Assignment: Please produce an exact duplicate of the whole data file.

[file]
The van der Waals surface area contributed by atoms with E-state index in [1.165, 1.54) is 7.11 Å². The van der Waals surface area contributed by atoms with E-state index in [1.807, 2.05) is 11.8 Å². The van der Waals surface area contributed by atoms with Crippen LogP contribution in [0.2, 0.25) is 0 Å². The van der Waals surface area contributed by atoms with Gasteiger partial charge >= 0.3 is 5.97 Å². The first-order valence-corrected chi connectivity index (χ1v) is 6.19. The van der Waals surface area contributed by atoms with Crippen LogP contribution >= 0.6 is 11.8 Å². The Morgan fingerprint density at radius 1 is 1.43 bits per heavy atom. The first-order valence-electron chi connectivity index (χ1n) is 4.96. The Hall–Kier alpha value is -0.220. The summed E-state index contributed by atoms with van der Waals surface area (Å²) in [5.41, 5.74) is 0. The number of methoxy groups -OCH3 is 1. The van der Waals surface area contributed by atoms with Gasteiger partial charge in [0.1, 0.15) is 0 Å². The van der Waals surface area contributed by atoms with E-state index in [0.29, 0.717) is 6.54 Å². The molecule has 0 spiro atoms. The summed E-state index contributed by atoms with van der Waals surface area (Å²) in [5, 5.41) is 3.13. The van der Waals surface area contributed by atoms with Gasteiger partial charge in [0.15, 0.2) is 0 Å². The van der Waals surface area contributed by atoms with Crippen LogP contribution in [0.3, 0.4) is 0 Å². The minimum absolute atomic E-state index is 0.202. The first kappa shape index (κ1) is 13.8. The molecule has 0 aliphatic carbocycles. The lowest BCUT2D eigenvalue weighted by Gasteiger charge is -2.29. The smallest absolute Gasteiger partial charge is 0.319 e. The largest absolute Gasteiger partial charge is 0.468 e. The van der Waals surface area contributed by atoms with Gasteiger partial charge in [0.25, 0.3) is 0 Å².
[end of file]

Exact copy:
The van der Waals surface area contributed by atoms with E-state index in [1.165, 1.54) is 7.11 Å². The van der Waals surface area contributed by atoms with E-state index in [1.807, 2.05) is 11.8 Å². The van der Waals surface area contributed by atoms with Crippen LogP contribution in [0.2, 0.25) is 0 Å². The van der Waals surface area contributed by atoms with Gasteiger partial charge >= 0.3 is 5.97 Å². The first-order valence-corrected chi connectivity index (χ1v) is 6.19. The van der Waals surface area contributed by atoms with Crippen LogP contribution >= 0.6 is 11.8 Å². The Morgan fingerprint density at radius 1 is 1.43 bits per heavy atom. The first-order valence-electron chi connectivity index (χ1n) is 4.96. The Hall–Kier alpha value is -0.220. The summed E-state index contributed by atoms with van der Waals surface area (Å²) in [5.41, 5.74) is 0. The number of methoxy groups -OCH3 is 1. The van der Waals surface area contributed by atoms with Gasteiger partial charge in [0.1, 0.15) is 0 Å². The van der Waals surface area contributed by atoms with E-state index in [0.29, 0.717) is 6.54 Å². The molecule has 0 spiro atoms. The summed E-state index contributed by atoms with van der Waals surface area (Å²) in [5, 5.41) is 3.13. The van der Waals surface area contributed by atoms with Gasteiger partial charge in [0.15, 0.2) is 0 Å². The van der Waals surface area contributed by atoms with Crippen LogP contribution in [0.3, 0.4) is 0 Å². The minimum absolute atomic E-state index is 0.202. The first kappa shape index (κ1) is 13.8. The molecule has 0 aliphatic carbocycles. The lowest BCUT2D eigenvalue weighted by Gasteiger charge is -2.29. The smallest absolute Gasteiger partial charge is 0.319 e. The largest absolute Gasteiger partial charge is 0.468 e. The van der Waals surface area contributed by atoms with Gasteiger partial charge in [0.25, 0.3) is 0 Å².